Contraception - A Basic Human Right | Fruit of the Womb
Fruit of the Womb
Fruit of the Womb

Contraception - A Basic Human Right

Outside the San Diego convention center, a group of ‘protesters’ continually harangued attendees at the recent ACOG Annual Meeting as they crossed the street to return to their hotels. The protesters carried large placards, displaying the body parts of babies, and chastised the attendees about the Society’s position, generally (not all members concur), supporting a woman’s “right to choose.” One of the protesters, a woman, grabbed my arm, read my name tag and said, “Ken, don’t you care about the babies?” A surge of intense anger came over me. I looked her squarely in the eye and told her that “I have spent the last 28 years of my life caring about women and their babies and if we had a government that didn’t treat women as second class citizens, a government that supported providing adequate education regarding human sexuality, reproduction and responsibility at an early age and through the school years, and a government that made it possible for men and women to have ready access to contraception, there would be fewer unplanned pregnancies and unwanted babies and abortion would become a thing of the past. You are wasting your time here. Take that message and your signs to the White House.”

The sobering fact remains, that in a country with the most advanced technology in the world, the resources that could provide adequate education, nutrition and health care to every citizen (if we so chose), 50% of all pregnancies are unintended; teen pregnancy rates have taken a turn upward. As the result, the projected population increase in the U.S. between 2000 and 2050 is in the range of 32%, on par with rates in Asia and Latin America! In real terms, this translates to a population of about 400,000,000 within the next 40-50 years. In contrast, developed nations in Europe are projecting a 10% decline in population over the same time frame.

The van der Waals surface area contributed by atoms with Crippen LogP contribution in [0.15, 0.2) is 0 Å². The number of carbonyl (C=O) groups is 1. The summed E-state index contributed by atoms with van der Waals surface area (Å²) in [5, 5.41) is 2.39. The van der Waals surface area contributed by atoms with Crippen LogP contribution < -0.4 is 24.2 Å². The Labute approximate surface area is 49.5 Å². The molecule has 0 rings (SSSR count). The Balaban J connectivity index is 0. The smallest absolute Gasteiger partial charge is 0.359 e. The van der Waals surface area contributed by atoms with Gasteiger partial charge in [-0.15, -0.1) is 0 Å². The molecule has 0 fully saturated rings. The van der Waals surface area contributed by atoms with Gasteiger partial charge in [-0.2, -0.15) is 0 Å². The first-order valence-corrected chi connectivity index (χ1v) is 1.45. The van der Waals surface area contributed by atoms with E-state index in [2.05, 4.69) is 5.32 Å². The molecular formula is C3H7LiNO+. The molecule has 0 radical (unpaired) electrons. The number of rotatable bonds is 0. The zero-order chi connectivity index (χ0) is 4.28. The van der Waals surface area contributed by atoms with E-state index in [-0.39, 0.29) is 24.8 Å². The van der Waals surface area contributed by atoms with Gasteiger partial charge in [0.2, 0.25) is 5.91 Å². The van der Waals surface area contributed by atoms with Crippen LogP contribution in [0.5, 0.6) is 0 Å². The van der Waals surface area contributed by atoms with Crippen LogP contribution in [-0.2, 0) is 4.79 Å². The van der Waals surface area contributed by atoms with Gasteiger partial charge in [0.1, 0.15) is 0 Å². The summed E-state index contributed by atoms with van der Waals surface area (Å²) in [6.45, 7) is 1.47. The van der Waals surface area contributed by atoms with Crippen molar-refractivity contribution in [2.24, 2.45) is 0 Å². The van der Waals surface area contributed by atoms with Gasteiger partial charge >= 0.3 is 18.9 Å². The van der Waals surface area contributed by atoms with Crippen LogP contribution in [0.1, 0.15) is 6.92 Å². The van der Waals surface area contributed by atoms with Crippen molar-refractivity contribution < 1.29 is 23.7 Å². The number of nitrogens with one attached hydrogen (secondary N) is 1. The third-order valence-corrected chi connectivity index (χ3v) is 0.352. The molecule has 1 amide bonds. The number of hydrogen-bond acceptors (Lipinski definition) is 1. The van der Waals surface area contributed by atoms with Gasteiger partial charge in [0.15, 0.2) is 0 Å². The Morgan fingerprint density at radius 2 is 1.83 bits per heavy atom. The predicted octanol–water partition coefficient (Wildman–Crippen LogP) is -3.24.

Our world has limited resources, and no country can sustain a high rate of population increase for long without suffering a deleterious impact on its ‘standard of living.’ I do not understand how or why our leaders choose to ignore that basic fact. In 1994, the International Conference on Population and Development recognized reproductive control as a “basic human right” and a necessary first step to alleviating poverty and raising worldwide educational levels and health status. In 2004, the World Health Organization reaffirmed this position and further concluded that those rights include:

  • Access to the highest standard of health care
  • Individual control of sexuality
  • Personal choice of spouse
  • Access to all relevant health information
  • Freedom to choose the number, spacing, and timing of children

Yet, the U.S. is the only member of the United Nations that to this day refuses to embrace this theme.

More disturbing to many of us, our country seems to take as many steps backward as it does forward with regard to contraception and human sexuality. To illustrate this point, during a news conference on these issues at the annual meeting, Dr. Vivian Dickerson, past president of ACOG, mentioned the March 2007, 8th Circuit Court of Appeals’ ruling that employee health plans do not have to include contraceptive coverage for their employees. The short-sightedness of this ruling cannot be overemphasized in view of the fact that such coverage would be a “negligible cost to employers” considering the “$19 billion annual expenses directly related to unintended pregnancy.”

Dr. Kathryn Moore, ACOG Director of State Legislative and Regulatory Affairs, also pointed to the inequities of health care coverage and the second class status of women. She related that “22 states do not require insurers to cover contraception; however, these same insurers voluntarily cover drugs like Viagra,” suggesting “that male sexual dysfunction is a more pressing public health concern than unintended or unwanted pregnancy.” By the way, a month’s supply of Viagra probably costs 5-10 times what it does for a pack of oral contraceptives. So tell me, why does religious and moral opposition to contraception only apply to women…????

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